State homeless shelters controversial now and 20 years ago

State homeless shelters controversial now and 20 years ago

WAIMANALO, OAHU (HawaiiNewsNow) - Gov. David Ige, who is proposing to build emergency homeless shelters on Oahu will likely run into some of the same opposition that former Gov. John Waihee experienced when his administration built the first three homeless villages on the island more than 20 years ago.

Weinberg Village Waimanalo, one of three Oahu homeless villages that were supposed to be temporary, was opened by the state 20 years ago.  It is the only one of the original three that is still in operation.

Two other state-funded homeless villages in Haleiwa and Waianae opened on Oahu along with the Waimanalo facility in 1994.

"The other two were on private land and they only had a five-year lease, so those two were taken away after the five years and so Weinberg Village is still here because it's on state land," said Holly Holowach, director of Weinberg Village Waimanalo.

Ige told Hawaii News Now Thursday that state officials are evaluating about 20 parcels of unused state land to decide where to build emergency homeless shelters, so the tent cities in Kakaako and elsewhere can be removed.

In 1991, then-Gov. Waihee began what was a three-year process to build those three homeless villages on Oahu.

"It's not easy.  A lot of communities had to be brought in to the idea of having a village for homeless people in their area, but they were successful," Waihee said.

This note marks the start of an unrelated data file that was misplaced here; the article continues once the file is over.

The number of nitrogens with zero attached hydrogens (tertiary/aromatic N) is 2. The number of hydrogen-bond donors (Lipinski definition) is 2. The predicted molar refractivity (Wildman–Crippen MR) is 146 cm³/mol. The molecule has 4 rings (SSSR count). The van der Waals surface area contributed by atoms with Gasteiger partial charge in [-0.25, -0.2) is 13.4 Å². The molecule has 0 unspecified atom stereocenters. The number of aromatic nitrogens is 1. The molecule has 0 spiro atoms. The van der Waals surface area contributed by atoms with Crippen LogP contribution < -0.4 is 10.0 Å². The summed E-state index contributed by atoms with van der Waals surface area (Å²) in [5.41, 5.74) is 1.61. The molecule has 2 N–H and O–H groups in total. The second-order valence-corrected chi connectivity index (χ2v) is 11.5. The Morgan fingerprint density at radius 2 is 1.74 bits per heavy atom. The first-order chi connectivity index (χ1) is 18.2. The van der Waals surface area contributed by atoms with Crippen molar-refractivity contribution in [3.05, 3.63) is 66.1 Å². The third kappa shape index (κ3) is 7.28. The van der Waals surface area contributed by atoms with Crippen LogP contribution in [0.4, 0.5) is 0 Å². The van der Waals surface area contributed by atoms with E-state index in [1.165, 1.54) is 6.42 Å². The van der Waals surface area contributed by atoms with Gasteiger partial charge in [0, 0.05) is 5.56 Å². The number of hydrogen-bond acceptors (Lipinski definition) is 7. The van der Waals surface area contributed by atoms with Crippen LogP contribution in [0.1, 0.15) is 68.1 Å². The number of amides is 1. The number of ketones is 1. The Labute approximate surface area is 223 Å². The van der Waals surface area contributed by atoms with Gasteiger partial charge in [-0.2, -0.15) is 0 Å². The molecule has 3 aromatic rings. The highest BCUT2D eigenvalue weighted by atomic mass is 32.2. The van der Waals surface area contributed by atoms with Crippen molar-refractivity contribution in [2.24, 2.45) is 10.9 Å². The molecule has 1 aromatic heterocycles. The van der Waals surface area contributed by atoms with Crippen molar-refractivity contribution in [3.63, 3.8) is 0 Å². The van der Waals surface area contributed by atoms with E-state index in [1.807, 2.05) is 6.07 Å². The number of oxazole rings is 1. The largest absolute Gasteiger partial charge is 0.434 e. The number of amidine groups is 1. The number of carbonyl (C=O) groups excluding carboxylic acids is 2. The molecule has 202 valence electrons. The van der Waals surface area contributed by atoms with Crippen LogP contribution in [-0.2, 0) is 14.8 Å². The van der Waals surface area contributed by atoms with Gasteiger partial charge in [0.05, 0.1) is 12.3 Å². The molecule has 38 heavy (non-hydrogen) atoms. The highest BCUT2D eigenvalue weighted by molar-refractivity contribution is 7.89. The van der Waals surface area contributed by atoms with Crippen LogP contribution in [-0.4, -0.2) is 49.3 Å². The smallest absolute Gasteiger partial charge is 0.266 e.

Residents in Manoa and Hawaii Kai fought off efforts to build homeless villages in their neighborhoods in the early 1990s, but, Waihee said, "Alternative forms of housing in general were done.  So while there wasn't a homeless village, for example, put into Manoa, we had affordable housing built."

Holowach, who heads the Waimanalo facility, said people should not be afraid of shelters in their neighborhoods.

"So wouldn't you rather have them in a place where we can give them the support, we can create create programs around them? Case managers can find them, outreach workers can work with them?" Holowach said. "Let's put them some place safe where we can give them the support system that they need and it can't be too far away from the city core."

The Waimanalo transitional housing site is funded by the state for homeless families with children under 18. There are 30 units with rent costing $350 for a studio going up to $700 for a three-bedroom unit.  The units have kitchens and share a coin-operated laundry room.

"They pay to live here.  It's not free.  And they have their own apartments and they take good care of those apartments and we do unit inspections," Holowach said, noting her facility has served more than 4,000 people since it opened in the fall of 1994.

Waihee said in proposing the homeless villages, Ige will learn a universal truth about being governor.

"When you're in that seat, not everybody's going to be happy with what you do, and I believe he's the kind of person that does that, you need to do what you think is right," Waihee said.

Ige said details are still being worked out about the homeless shelters planned for Oahu and he couldn't provide cost estimates or a timetable for when they will open.

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